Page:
Non-leguminous crops are mainly grown with soil nutrient control. They are beneficial where there is an excess of these substances, especially when it comes to nitrogen. Non-legumes can absorb over 150 pounds of nitrogen or fertilizer per acre. At the same time, they can assist in erosion control and weed control.
Examples: rye, forage grasses including forage radishes, triticale, wheat, cabbage, buckwheat, mustard, and oats.
Cocktails or Mixtures
Planting several types of cover crops can be a little more challenging than the previous two options. However, this approach has its advantage, as you can achieve multiple goals at once. Several types of plants offer you the benefits of both in your fields.
Cocktails are capable of producing more biomass, fixing more nitrogen, and attracting more beneficial insects. Moreover, you increase your chances of success in pest, weed, and disease control. If you use cover crops for livestock feed, you win again. However, every medal has its reverse. In this case, the “reverse” is that growing multiple species of cover plants is more expensive and more complicated.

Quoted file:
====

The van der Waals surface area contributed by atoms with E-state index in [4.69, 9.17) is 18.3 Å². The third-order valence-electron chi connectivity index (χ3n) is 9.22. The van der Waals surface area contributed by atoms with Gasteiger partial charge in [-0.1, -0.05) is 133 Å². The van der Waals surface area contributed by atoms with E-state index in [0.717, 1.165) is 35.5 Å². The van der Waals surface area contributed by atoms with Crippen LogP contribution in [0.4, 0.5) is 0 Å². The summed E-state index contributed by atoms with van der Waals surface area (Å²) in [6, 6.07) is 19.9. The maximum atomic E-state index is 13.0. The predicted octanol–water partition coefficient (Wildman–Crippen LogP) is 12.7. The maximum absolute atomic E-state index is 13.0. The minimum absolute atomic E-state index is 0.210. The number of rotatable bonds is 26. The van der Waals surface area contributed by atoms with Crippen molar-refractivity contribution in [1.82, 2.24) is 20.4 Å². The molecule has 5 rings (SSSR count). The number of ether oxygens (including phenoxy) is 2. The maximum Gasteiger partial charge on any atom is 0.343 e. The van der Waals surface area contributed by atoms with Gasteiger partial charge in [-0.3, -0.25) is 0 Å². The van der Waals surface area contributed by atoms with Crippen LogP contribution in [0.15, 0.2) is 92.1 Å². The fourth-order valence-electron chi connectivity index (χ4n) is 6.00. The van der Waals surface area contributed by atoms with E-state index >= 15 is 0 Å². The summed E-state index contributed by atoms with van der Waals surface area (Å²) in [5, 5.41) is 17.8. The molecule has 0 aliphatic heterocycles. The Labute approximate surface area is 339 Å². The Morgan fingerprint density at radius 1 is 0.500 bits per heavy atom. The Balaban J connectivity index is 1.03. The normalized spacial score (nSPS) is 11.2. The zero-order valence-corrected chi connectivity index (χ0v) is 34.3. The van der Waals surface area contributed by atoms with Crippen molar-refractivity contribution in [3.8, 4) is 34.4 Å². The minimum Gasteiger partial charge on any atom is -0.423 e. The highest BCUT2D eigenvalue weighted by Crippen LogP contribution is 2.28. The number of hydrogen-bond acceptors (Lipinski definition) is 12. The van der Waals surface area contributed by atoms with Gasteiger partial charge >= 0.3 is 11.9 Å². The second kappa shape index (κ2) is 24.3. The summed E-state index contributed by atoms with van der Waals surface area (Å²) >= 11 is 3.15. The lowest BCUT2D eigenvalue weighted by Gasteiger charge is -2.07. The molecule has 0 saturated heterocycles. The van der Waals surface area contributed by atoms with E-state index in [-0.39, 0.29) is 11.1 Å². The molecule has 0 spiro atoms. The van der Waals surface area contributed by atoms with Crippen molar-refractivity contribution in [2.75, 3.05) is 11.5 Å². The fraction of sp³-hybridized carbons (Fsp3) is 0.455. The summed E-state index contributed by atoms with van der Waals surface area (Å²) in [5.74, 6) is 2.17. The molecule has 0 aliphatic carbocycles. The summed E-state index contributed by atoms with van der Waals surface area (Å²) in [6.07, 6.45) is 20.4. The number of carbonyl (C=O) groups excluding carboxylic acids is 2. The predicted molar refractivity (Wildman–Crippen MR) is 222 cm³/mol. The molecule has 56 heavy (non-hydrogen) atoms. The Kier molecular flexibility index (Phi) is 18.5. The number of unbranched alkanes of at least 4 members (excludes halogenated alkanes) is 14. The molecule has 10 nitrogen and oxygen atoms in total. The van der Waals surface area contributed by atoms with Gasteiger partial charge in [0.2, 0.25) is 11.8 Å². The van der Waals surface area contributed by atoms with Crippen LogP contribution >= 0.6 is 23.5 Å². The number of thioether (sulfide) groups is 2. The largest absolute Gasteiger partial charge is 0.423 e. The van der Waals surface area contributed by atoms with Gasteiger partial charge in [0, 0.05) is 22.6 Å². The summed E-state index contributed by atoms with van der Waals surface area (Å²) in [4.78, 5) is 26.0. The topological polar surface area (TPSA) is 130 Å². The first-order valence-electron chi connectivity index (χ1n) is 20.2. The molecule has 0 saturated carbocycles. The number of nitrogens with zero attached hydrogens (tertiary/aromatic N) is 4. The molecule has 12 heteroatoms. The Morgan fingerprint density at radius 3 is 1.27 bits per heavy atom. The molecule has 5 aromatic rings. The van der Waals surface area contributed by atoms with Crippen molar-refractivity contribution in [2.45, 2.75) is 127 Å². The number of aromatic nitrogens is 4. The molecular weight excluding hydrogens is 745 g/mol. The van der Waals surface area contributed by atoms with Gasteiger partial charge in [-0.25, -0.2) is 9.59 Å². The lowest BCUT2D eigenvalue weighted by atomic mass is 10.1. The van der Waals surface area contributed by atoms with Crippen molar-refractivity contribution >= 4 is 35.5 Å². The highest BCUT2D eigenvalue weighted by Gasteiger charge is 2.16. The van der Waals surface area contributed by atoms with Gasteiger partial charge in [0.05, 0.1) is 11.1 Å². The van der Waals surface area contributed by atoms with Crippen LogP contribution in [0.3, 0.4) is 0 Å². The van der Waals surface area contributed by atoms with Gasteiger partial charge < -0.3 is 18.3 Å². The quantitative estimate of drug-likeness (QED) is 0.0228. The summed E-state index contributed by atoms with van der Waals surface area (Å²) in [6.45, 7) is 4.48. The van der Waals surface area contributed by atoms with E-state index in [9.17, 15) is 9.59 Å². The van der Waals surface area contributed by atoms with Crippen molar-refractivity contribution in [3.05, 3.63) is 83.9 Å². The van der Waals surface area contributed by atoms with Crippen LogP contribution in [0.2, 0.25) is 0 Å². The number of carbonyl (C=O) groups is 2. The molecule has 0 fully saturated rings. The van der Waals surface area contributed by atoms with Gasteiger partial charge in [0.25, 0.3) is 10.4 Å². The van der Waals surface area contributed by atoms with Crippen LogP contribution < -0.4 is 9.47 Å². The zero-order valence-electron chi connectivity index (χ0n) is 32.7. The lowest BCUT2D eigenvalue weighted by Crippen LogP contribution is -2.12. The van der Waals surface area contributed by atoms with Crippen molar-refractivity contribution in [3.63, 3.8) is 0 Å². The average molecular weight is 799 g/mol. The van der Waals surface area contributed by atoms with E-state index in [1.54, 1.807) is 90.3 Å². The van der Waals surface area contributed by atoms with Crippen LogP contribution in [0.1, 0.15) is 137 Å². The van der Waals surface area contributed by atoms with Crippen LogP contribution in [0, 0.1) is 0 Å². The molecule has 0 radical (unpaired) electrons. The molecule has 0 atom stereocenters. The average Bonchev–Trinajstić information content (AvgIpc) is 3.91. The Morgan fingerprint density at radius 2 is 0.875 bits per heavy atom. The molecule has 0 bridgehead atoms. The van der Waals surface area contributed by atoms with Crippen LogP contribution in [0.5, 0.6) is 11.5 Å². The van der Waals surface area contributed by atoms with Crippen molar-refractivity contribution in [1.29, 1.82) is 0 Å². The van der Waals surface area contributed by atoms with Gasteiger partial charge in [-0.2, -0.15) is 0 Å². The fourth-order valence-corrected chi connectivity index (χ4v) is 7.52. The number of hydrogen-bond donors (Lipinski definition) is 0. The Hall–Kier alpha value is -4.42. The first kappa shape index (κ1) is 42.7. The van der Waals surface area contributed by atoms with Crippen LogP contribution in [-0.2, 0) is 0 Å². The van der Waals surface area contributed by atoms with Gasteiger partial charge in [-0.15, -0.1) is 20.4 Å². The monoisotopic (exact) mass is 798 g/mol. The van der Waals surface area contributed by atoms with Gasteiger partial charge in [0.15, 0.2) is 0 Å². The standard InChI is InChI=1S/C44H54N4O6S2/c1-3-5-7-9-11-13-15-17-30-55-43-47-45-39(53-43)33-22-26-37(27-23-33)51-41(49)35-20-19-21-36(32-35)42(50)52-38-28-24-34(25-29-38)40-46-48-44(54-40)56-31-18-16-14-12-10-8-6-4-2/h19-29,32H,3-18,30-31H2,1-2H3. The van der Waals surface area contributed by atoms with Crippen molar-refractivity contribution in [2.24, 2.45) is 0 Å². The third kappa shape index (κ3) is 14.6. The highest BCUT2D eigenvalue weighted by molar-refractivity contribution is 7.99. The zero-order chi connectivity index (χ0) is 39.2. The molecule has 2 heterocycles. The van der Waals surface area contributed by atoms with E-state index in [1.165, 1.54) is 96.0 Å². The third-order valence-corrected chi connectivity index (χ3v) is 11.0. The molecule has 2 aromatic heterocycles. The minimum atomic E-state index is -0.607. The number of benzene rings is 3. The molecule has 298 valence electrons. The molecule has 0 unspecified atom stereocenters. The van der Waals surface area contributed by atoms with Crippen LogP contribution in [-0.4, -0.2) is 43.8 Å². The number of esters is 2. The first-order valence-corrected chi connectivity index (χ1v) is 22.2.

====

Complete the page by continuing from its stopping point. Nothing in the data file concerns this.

Examples: Mixture of different legumes and non-legumes
Cover Crop Selection and Management
Before planting cover crops, consider what goals you are pursuing. Perhaps the soil on your farm needs nitrogen, or organic matter needs to be increased. Reducing erosion or controlling soil moisture may be your goal.
It is possible to create a separate cover crop growing system for each farm, depending on the location. In this case, consider the climatic conditions and soil composition. Depending on your needs, one type of cover plant may work for you. However, there is no one versatile crop. Remember that a cocktail can always provide many additional bonuses. The next step is to determine the best place and time to land.
Cover crops can help manage a variety of soil problems. In addition, it can help reduce the negative impact on the environment due to the ability of the cover plants to fix nitrogen. The choice of the plants depends on the location and needs of your farm. You don’t have to limit yourself to growing legumes or non-legumes cover crops. You can also mix plants as needed to achieve multiple goals.